December 15, 2019 — The midwinter festivities of ancient Europe are often called Yule or Yuletide.
Ritual celebrations were important and essential components in old times, especially in the Norse cultures because of the long dark winters in Scandinavia and Finland. The Norsemen held great feasts to venerate their ancestors, swear oaths, for fertility, and to celebrate seasonal shifts in nature. Towards the end of the year, Vikings in western Scandinavia (and Varangians in the east) welcomed the new year through great feasting. These Yuletide celebrations hailed from a distant past, perhaps further back than the Bronze Age, and had thus been a recurring tradition since long before the Viking Age.
Interestingly, the midwinter festivities of pagan Europe lasted for twelve days. It is from this tradition we have the modern twelve days of Christmas. In other words, the rituals of our pagan ancestors still live on in parts of northern Europe, especially in Scandinavia, Iceland, and Finland.
One Yuletide ritual involved sacrificing a wild boar, described as the “sónargǫltr” in Icelandic literature. As part of the ceremony, oaths were sworn on the sacrificed boar’s bristles (a tradition that is not entirely out of fashion, if one considers contemporary New Year’s resolutions.) Food was scarce in the winter months, and through the sacrifice of the sónargǫltr, it was hoped the seeds to be sown in any man’s farmstead’s field would provide a rich and fruitful harvest.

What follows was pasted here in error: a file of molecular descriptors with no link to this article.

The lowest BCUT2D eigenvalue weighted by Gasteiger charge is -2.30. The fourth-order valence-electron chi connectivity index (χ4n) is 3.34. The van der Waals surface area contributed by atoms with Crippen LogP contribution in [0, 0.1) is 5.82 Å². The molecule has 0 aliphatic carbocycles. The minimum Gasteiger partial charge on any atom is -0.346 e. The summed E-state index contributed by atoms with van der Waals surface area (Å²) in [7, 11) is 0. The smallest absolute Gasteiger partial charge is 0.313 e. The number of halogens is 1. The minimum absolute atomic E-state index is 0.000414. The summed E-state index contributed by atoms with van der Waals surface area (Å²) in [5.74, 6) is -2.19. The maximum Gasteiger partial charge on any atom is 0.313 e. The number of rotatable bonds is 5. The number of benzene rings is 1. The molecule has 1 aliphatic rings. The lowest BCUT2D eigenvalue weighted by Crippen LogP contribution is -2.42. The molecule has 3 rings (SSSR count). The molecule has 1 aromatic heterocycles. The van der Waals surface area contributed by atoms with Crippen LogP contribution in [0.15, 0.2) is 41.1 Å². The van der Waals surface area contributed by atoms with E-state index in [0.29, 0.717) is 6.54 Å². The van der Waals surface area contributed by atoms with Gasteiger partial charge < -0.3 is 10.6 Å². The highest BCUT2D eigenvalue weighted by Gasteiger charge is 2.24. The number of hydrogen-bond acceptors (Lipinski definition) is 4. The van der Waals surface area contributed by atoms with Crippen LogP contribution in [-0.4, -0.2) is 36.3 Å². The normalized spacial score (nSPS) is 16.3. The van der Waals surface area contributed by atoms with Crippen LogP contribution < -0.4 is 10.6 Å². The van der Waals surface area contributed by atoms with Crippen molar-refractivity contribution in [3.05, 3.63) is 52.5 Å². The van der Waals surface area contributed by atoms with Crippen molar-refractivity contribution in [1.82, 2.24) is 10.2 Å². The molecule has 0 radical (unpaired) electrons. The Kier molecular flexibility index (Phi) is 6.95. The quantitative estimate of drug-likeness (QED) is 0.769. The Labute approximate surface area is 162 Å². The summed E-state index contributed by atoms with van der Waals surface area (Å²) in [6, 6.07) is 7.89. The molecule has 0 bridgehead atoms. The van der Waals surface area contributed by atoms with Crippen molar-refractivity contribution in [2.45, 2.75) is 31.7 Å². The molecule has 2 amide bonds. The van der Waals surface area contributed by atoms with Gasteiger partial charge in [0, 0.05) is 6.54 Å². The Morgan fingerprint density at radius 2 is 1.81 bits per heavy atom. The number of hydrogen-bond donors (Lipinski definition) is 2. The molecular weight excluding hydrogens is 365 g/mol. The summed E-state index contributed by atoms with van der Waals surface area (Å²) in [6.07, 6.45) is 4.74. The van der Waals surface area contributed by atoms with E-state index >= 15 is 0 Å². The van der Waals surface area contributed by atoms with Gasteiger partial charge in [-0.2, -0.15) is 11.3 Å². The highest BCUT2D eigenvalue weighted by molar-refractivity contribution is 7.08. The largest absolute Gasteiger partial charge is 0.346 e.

Moreover, it is also believed the wild boar sacrifice was made in honor of the Vanir god Freyr, in a more general sense, to bring hopes for an overall productive new season and year. If one keeps in mind the Norse myths stipulate that Freyr rides the gold-bristled boar Gullinbursti, the sónargǫltr ritual becomes more than plausible.
Finally, part of the wild boar tradition lives on to this day and age in the Nordic countries. For example, Sweden has the “Yuletide ham,” which is called “julskinka” in Swedish. Julskinka is delicious pig’s meat enjoyed all over Scandinavia, and its flesh reflects the wild boar winter feasts of pre-Christian Europe.